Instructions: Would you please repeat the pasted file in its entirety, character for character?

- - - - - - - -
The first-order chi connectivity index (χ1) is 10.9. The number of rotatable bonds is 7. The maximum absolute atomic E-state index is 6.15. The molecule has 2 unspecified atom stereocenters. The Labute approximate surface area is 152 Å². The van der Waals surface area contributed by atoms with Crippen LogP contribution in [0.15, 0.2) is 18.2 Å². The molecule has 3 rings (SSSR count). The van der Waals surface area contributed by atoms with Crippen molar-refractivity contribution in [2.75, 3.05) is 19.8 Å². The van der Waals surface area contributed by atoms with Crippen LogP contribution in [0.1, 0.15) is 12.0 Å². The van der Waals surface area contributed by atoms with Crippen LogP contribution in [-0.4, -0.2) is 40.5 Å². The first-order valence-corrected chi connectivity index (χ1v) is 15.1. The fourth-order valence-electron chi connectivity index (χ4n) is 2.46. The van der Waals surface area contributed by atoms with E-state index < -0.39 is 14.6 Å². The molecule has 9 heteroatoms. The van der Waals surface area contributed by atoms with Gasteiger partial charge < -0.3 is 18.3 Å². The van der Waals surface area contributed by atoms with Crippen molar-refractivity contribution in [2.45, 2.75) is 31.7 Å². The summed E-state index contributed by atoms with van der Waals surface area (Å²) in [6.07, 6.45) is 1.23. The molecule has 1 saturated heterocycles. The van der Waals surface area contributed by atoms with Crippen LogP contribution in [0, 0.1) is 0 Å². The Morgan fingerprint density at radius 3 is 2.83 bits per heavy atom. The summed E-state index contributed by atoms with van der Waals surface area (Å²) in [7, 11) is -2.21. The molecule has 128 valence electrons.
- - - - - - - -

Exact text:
The first-order chi connectivity index (χ1) is 10.9. The number of rotatable bonds is 7. The maximum absolute atomic E-state index is 6.15. The molecule has 2 unspecified atom stereocenters. The Labute approximate surface area is 152 Å². The van der Waals surface area contributed by atoms with Crippen LogP contribution in [0.15, 0.2) is 18.2 Å². The molecule has 3 rings (SSSR count). The van der Waals surface area contributed by atoms with Crippen molar-refractivity contribution in [2.75, 3.05) is 19.8 Å². The van der Waals surface area contributed by atoms with Crippen LogP contribution in [0.1, 0.15) is 12.0 Å². The van der Waals surface area contributed by atoms with Crippen LogP contribution in [-0.4, -0.2) is 40.5 Å². The first-order valence-corrected chi connectivity index (χ1v) is 15.1. The fourth-order valence-electron chi connectivity index (χ4n) is 2.46. The van der Waals surface area contributed by atoms with E-state index < -0.39 is 14.6 Å². The molecule has 9 heteroatoms. The van der Waals surface area contributed by atoms with Gasteiger partial charge < -0.3 is 18.3 Å². The van der Waals surface area contributed by atoms with Crippen molar-refractivity contribution in [2.45, 2.75) is 31.7 Å². The summed E-state index contributed by atoms with van der Waals surface area (Å²) in [6.07, 6.45) is 1.23. The molecule has 1 saturated heterocycles. The van der Waals surface area contributed by atoms with Crippen LogP contribution in [0, 0.1) is 0 Å². The Morgan fingerprint density at radius 3 is 2.83 bits per heavy atom. The summed E-state index contributed by atoms with van der Waals surface area (Å²) in [7, 11) is -2.21. The molecule has 128 valence electrons.